Well, a couple years later I can tell you that it wasn’t easy by any means. Some days are still a struggle, but eventually I learned to view that past history of my previous self and life in a different way—what Jack called “in a more constructive manner”—one where I could refocus on how I had survived those painful life lessons, and use that survivor mentality to help me feel good about myself again, …which was far better than feeling so rotten all the time, where I simply wanted to numb myself into la-la land with the booze.

But maintaining the what Jack had named “lesson-filled, boot-camp view” of my previous life which he said I had successfully survived, was a difficult choice that I had to keep making day after day—sometimes every minute of the day for awhile, until I grew more comfortable in my new skin.

And getting to know this new me who thought and acted completely different from the old me, was the hardest part of it, because I finally realized that for 42 years I’d basically been doing nothing more than lying to myself, so I hardly knew what truth looked like, or even what being truthful felt like.

In fact the more I considered it, I’m not sure that I had ever been honest with anyone, let alone being honest with myself back then.

Was everything I’d said and done in my entire life a lie? If so, then wasn’t any part of it real? And what part of me was the real ME who was actually worth knowing? To figure that out, Jack tried to flip my mind again to see WHO it was that I wanted to become, to know how to get there. He said it was like creating an image of the new and better me that I would simply have to GROW into. But how could I do that?

Jack framed it to me this way: If I were the adult parent of a newborn ME ready to be introduced into this world full of challenges and wonders, what kind of parent would I truly need to be to successfully raise baby ME into a solid, well-balanced adult? Would I need a critical, demanding, drill sergeant constantly condemning ME and beating me down for my failings, or a nurturing, caring, coach continually encouraging my daily progress and raising me up to feel good about myself?

Not a tough choice, really. I didn’t need to feel any worse about myself than what I’d already been feeling.  What I needed was to feel more loved and supported than I had actually felt throughout most my childhood. Jack agreed. He said what I needed to help me succeed in my new life direction was my own loving guidance and support, not more self-condemnation.

Per Jack’s instructions, every morning now when I look in the bathroom mirror, I ask myself this question: “How are you going to encourage the best from that young kid in you today—how are you going to parent yourself to become a strong and loving person?”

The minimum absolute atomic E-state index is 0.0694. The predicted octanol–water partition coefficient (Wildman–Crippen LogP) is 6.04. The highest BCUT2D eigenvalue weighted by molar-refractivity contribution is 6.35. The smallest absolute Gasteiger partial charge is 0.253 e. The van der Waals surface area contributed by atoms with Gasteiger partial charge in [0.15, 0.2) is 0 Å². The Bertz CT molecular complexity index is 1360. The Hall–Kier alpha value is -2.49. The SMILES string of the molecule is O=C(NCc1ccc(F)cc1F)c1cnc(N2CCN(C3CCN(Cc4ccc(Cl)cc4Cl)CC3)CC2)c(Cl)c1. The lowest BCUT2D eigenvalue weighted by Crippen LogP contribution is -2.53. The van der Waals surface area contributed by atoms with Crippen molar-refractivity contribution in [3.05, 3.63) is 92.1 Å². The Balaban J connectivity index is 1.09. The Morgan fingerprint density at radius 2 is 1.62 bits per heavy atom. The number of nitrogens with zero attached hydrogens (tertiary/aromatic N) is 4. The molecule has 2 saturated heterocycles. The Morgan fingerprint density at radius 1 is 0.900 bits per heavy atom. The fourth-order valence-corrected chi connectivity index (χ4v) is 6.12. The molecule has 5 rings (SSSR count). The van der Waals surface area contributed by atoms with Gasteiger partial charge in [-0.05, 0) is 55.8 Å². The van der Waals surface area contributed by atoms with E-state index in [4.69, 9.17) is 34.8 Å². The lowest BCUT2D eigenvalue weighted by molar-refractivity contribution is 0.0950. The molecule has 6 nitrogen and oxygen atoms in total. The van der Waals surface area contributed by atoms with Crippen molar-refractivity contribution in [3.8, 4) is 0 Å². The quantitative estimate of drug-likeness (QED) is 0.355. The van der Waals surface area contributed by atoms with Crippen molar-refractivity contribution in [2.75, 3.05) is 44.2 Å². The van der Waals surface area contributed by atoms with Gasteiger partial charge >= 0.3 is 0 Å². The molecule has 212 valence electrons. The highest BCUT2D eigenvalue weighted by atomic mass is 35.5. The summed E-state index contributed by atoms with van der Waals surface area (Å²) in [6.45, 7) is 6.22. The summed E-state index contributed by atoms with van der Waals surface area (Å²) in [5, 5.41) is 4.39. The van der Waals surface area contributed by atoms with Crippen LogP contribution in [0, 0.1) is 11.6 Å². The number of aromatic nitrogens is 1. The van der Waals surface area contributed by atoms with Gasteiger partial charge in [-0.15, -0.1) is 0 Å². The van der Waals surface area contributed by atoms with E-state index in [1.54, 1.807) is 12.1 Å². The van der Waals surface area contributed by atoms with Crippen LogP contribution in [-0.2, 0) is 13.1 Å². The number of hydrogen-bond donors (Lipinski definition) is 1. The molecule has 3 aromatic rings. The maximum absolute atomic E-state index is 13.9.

Then I look right into my own eyes and say the words of a speech I’d memorized for doing this daily self pep-talk, “How can I express myself in more compassionate ways—in ways that other loving and caring people want to share in—ways that help them to recognize the goodness of my heart so they want to become more a part of my life?”

“How can I be a good person?”  I ask the ME staring back in all my imperfections. And that’s the goal I set for the day—every day—just trying to be a good person in some way—trying to help somebody or to do something nice for somebody else, because it makes me feel good when I can do that. And the more good I do for others, the better I feel about myself. Funny I know, but that’s how it is.

Well, as you can see, I’m still working on that goal of being a better person. But I wanted others to know that being honest with myself was a key to clearing out the garbage from my life. Think about it: You got to keep taking out the trash to keep from stinking up the house.

And if that ain’t being honest, …then I don’t know what is.

Vestigial Appendages

While reading a novel I ran across a humorous sentence—the main character was describing his boss’s mindset against treating others with basic human dignity.  “He viewed doing so as a vestigial appendage”—meaning it was similar to wisdom teeth and the appendix in human anatomy—an unnecessary present-day function and a left-over remnant from an vestigial.jpgancient time.

I chuckled at the reference, thinking it worthy enough of further consideration to have written it down on the napkin beside me. Those two words inspired memory flashes to my ninth grade Biology class—possibly a test question using that same mouthful, multi-syllabic, moniker for “the appendix” that I would eventually have removed forty years later.

In our current world, we deal with society’s vestigial respect dignityappendages all the time, but I wouldn’t call treating people with dignity and respect as one of them. Unfortunately in the last decade, our society has devolved into this particular mindset. We don’t respect others—we don’t respect differing opinions—and we don’t respect those who think differently than we do.